I get suspension of disbelief, so talking cartoon appliances calling the homeowner on his cell is not the issue for me. Rather, it’s about writing for the customer’s concerns. Why should the Gen-X/Baby-Boomer/Parent solar demographic relate to appliances making puns about energy savings and smarter energy? I think solar customers care more about not wasting money so that they can go on vacation and send their kids to college, and if installing solar can help solve those concerns, bingo. That type of content is thinking about the customer.
Instead, the concern portrayed here is that the apparently single male homeowner with the Starbucks in his cup holder has “dumb energy” running his appliances and he should get “smarter” solar energy. At best, that’s an aspirational marketing storyline, but it’s neither a real solar customer “need,” nor does it solve the real money-crunch concerns of Sunrun’s true solar-buyer demographics.
As for “Sunrun Solar Motion,” the content is relying on the happy feeling of appliances running on the sun. It’s executed well, but like the other two animated videos, I think this misses the main Baby Boomer/Gen-X/Parent homeowner concerns or desires.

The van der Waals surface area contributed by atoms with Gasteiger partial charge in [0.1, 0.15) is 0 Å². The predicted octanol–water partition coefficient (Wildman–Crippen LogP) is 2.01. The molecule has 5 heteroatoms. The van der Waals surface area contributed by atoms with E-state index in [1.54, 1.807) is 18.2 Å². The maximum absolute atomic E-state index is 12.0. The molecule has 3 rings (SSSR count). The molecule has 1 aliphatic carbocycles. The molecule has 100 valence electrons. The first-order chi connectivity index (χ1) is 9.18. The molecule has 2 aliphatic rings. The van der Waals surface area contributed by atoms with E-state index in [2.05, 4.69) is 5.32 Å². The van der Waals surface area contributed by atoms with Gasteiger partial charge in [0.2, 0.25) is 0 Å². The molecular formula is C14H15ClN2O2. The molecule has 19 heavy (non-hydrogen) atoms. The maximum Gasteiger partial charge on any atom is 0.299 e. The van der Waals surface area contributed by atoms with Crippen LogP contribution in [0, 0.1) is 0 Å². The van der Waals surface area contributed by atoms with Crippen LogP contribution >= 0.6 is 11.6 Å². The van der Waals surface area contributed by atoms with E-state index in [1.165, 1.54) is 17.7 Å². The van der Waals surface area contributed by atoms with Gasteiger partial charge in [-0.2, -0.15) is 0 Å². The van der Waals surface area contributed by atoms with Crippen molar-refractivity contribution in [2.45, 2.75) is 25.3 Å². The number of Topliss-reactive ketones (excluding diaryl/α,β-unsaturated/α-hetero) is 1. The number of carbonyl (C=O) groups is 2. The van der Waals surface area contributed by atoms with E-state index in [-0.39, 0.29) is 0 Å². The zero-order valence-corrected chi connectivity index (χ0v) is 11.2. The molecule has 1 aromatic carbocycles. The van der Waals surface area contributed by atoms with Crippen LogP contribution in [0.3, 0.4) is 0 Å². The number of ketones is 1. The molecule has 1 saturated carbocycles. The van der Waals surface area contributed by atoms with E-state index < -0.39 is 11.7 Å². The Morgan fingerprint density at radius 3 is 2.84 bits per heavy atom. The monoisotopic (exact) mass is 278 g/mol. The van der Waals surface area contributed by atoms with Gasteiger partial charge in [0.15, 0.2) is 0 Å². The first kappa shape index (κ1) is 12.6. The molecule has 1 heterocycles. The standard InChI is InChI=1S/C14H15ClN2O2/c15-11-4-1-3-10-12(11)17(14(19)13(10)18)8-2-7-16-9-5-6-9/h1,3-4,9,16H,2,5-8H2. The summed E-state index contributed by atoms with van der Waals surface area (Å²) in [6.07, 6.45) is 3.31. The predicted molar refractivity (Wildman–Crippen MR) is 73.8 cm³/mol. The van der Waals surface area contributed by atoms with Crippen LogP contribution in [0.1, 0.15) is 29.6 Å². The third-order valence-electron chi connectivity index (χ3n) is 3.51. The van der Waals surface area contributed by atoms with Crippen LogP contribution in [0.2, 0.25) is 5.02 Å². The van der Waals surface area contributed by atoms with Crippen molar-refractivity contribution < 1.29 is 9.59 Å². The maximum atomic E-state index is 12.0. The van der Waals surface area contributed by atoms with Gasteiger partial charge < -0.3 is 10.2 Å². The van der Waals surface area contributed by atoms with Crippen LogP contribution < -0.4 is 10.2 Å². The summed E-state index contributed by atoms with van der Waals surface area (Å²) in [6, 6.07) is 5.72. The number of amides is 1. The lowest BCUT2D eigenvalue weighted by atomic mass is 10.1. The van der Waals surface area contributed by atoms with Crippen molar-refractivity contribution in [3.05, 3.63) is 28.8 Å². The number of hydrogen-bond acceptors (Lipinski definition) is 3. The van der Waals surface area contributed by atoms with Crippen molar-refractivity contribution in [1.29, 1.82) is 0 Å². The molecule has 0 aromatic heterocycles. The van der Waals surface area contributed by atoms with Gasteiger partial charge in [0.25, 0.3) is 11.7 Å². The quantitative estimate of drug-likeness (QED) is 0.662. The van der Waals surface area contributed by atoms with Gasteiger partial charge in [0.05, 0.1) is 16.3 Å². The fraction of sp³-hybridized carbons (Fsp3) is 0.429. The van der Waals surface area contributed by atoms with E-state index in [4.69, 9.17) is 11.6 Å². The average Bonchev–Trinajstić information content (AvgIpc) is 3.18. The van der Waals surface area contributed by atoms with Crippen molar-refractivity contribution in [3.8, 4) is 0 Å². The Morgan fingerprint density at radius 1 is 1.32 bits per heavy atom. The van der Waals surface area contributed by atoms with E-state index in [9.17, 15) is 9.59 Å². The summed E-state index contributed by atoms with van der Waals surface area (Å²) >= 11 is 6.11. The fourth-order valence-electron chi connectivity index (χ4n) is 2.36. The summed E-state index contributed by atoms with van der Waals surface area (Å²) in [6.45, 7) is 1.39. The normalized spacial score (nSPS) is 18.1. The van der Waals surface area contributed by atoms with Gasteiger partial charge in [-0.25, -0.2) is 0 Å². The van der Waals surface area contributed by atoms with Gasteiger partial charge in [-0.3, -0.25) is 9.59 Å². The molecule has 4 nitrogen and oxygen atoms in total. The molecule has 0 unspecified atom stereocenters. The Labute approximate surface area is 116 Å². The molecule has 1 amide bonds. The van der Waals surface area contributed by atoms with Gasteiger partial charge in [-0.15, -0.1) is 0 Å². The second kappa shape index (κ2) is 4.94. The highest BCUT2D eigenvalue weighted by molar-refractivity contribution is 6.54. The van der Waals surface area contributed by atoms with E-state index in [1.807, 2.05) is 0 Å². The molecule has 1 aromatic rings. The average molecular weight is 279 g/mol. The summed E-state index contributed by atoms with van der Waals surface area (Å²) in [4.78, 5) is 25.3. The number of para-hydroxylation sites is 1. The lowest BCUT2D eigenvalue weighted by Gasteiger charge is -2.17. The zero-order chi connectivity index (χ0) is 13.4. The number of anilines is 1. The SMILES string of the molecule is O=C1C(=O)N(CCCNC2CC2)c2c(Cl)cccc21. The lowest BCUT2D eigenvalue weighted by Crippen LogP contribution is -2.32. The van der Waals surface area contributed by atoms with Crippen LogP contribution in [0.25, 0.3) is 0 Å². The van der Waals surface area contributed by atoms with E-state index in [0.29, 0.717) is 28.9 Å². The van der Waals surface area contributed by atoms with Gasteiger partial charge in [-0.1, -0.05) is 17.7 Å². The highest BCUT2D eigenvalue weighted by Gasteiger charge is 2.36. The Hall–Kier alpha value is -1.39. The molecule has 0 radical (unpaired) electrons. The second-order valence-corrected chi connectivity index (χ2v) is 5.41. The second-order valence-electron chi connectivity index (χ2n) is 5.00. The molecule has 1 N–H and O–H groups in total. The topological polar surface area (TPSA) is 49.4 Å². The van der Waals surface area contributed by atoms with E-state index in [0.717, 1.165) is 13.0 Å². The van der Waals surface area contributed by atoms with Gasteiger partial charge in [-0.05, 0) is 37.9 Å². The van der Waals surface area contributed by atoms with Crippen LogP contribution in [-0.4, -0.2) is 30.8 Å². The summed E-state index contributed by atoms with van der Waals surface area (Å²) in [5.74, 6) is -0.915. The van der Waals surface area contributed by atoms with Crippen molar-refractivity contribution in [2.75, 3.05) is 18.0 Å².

I hope this critique was constructive for all installers, as that was my intention. I sincerely applaud Sunrun for taking creative risks and spending the media dollars to make and distribute ads and YouTube videos. Those campaigns indirectly help the entire industry by widely putting more solar concepts and stories in front of consumers. My critique is meant to urge Sunrun — and other residential solar installers — to create videos and ads from the interests and perspectives of their customers, and then apply imagination to their future live-action videos and cartoons. In other words…UnThink Solar.
Tor Valenza a.k.a. “Solar Fred” is a solar marketing and communications consultant at UnThink Solar and the author of Solar Fred’s Guide to Solar Guerrilla Marketing. For more solar marketing info, sign up for the Solar Fred Marketing Newsletter or follow @SolarFred on Twitter.